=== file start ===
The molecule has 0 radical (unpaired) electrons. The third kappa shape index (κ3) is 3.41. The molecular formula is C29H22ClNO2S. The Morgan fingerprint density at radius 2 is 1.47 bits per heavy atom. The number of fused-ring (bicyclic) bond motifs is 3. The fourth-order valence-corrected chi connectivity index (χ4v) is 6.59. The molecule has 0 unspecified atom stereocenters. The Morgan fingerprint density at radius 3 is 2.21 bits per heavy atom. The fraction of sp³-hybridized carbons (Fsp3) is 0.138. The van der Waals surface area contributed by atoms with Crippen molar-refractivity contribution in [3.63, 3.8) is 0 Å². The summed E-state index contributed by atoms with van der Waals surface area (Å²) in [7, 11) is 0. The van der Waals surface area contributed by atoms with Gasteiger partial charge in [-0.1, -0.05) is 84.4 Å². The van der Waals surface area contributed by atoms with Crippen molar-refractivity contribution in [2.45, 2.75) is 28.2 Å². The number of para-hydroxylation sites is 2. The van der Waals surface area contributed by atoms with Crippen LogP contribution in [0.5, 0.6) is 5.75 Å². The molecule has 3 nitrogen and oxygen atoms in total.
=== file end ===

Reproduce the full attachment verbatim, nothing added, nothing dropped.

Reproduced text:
The molecule has 0 radical (unpaired) electrons. The third kappa shape index (κ3) is 3.41. The molecular formula is C29H22ClNO2S. The Morgan fingerprint density at radius 2 is 1.47 bits per heavy atom. The number of fused-ring (bicyclic) bond motifs is 3. The fourth-order valence-corrected chi connectivity index (χ4v) is 6.59. The molecule has 0 unspecified atom stereocenters. The Morgan fingerprint density at radius 3 is 2.21 bits per heavy atom. The fraction of sp³-hybridized carbons (Fsp3) is 0.138. The van der Waals surface area contributed by atoms with Crippen molar-refractivity contribution in [3.63, 3.8) is 0 Å². The summed E-state index contributed by atoms with van der Waals surface area (Å²) in [7, 11) is 0. The van der Waals surface area contributed by atoms with Gasteiger partial charge in [-0.1, -0.05) is 84.4 Å². The van der Waals surface area contributed by atoms with Crippen molar-refractivity contribution in [2.45, 2.75) is 28.2 Å². The number of para-hydroxylation sites is 2. The van der Waals surface area contributed by atoms with Crippen LogP contribution in [0.5, 0.6) is 5.75 Å². The molecule has 3 nitrogen and oxygen atoms in total.